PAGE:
Playing the Lottery: Egg Count

We’ve all been there before: lying in bed, listening to the local newscaster call out the Powerball numbers, hoping this may be your night! And while you may be a lottery regular, most of us hold out on playing until the pot is big. Really big. And if it gets super big, you might not only buy one ticket, but go in with your officemates for a bunch of them, because the more tickets you have, the better your chance of hitting the jackpot. The same can be said for egg number and good-quality embryos—the more eggs that are retrieved, the better your chance of having a baby!

Whether you’re an IVF newbie or have been through many retrievals, you know that numbers matter. Whether it’s from your fertility Facebook group or your fertility doctor, the numbers are a big deal in the land of fertility treatment. Not only does lower egg count reduce your chances, but also for many women, lower egg quantity is often linked to lower egg quality. For most women, both decline with age, and when low, make having a baby much harder.

Therefore, the more eggs that are produced during an IVF cycle (thank you, hormone shots!), the more embryos that can be created in the lab. The more embryos, the better the chance of having a baby. In many ways, it’s no more complicated than simple math. More leads to more leads to best leads to BABY!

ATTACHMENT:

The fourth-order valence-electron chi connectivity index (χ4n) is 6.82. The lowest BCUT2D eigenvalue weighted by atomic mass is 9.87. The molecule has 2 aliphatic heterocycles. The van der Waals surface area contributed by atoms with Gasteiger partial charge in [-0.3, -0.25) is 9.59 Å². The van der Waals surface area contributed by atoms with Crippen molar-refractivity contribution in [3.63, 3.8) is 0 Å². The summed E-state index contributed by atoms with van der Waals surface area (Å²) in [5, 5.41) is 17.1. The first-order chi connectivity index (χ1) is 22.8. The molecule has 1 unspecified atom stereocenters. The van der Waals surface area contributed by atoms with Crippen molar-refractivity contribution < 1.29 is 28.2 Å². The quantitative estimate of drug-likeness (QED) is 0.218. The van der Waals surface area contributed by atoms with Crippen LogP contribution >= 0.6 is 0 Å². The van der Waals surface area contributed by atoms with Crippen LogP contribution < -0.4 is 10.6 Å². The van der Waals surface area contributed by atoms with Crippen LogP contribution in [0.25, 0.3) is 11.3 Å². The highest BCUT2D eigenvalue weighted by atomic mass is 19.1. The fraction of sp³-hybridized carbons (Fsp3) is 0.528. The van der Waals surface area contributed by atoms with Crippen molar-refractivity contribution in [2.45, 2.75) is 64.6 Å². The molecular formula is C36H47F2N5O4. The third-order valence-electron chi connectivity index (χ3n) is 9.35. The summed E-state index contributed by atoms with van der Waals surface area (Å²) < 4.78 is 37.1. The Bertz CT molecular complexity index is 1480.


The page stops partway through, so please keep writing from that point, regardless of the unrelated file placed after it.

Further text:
And while the daily shots are no one’s idea of fun, they’re actually pretty essential to the process. The fertility medications serve as the “multiplier” in this mathematical equation—they take what’s already there and make them grow! Without this stimulus, it’s nearly impossible for the ovaries to produce multiple eggs.

So, although it’s fairly unlikely that any of us will even come close to winning the lottery, for many, it’s pretty likely that we’ll win the baby lottery. Because in the egg Powerball, even when you buy only a few tickets, with the right fertility clinic and fertility doctor, you have a serious chance of winning! And while we never encourage cheating, this is one place where a little help counting your cards (a.k.a. your doctor) is strongly recommended. Winning this game requires a strong and supportive team!